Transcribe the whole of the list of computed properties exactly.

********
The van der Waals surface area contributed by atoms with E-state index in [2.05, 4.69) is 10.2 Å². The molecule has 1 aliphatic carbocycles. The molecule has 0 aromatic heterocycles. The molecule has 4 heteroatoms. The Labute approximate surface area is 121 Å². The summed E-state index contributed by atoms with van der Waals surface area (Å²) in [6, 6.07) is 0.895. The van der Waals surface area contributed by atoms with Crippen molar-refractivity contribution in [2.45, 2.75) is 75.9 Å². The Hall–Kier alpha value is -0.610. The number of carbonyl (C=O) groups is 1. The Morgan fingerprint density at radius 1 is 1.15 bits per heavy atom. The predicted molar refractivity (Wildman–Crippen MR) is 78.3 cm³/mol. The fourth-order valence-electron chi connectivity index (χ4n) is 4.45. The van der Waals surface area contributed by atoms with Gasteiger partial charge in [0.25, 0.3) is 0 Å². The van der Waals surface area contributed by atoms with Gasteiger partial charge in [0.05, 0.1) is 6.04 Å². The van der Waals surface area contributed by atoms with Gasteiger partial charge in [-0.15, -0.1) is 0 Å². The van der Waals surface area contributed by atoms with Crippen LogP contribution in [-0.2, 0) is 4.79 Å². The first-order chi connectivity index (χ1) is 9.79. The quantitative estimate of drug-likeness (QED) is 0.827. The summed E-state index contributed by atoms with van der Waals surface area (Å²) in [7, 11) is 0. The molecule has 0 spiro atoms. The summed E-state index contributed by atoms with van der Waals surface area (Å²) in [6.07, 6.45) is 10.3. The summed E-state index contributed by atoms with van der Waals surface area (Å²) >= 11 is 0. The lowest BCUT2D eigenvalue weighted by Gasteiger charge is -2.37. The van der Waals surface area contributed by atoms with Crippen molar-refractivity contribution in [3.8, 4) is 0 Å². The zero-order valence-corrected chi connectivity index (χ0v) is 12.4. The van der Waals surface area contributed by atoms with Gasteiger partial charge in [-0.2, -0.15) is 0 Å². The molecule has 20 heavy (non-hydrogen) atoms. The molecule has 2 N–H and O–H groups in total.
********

The van der Waals surface area contributed by atoms with E-state index in [2.05, 4.69) is 10.2 Å². The molecule has 1 aliphatic carbocycles. The molecule has 0 aromatic heterocycles. The molecule has 4 heteroatoms. The Labute approximate surface area is 121 Å². The summed E-state index contributed by atoms with van der Waals surface area (Å²) in [6, 6.07) is 0.895. The van der Waals surface area contributed by atoms with Crippen molar-refractivity contribution in [2.45, 2.75) is 75.9 Å². The Hall–Kier alpha value is -0.610. The number of carbonyl (C=O) groups is 1. The Morgan fingerprint density at radius 1 is 1.15 bits per heavy atom. The predicted molar refractivity (Wildman–Crippen MR) is 78.3 cm³/mol. The fourth-order valence-electron chi connectivity index (χ4n) is 4.45. The van der Waals surface area contributed by atoms with Gasteiger partial charge in [0.25, 0.3) is 0 Å². The van der Waals surface area contributed by atoms with Gasteiger partial charge in [0.05, 0.1) is 6.04 Å². The van der Waals surface area contributed by atoms with Gasteiger partial charge in [-0.15, -0.1) is 0 Å². The van der Waals surface area contributed by atoms with Crippen LogP contribution in [-0.2, 0) is 4.79 Å². The first-order chi connectivity index (χ1) is 9.79. The quantitative estimate of drug-likeness (QED) is 0.827. The summed E-state index contributed by atoms with van der Waals surface area (Å²) in [7, 11) is 0. The molecule has 0 spiro atoms. The summed E-state index contributed by atoms with van der Waals surface area (Å²) in [6.07, 6.45) is 10.3. The summed E-state index contributed by atoms with van der Waals surface area (Å²) >= 11 is 0. The lowest BCUT2D eigenvalue weighted by Gasteiger charge is -2.37. The van der Waals surface area contributed by atoms with Crippen molar-refractivity contribution in [3.8, 4) is 0 Å². The zero-order valence-corrected chi connectivity index (χ0v) is 12.4. The van der Waals surface area contributed by atoms with Gasteiger partial charge in [-0.2, -0.15) is 0 Å². The molecule has 20 heavy (non-hydrogen) atoms. The molecule has 2 N–H and O–H groups in total.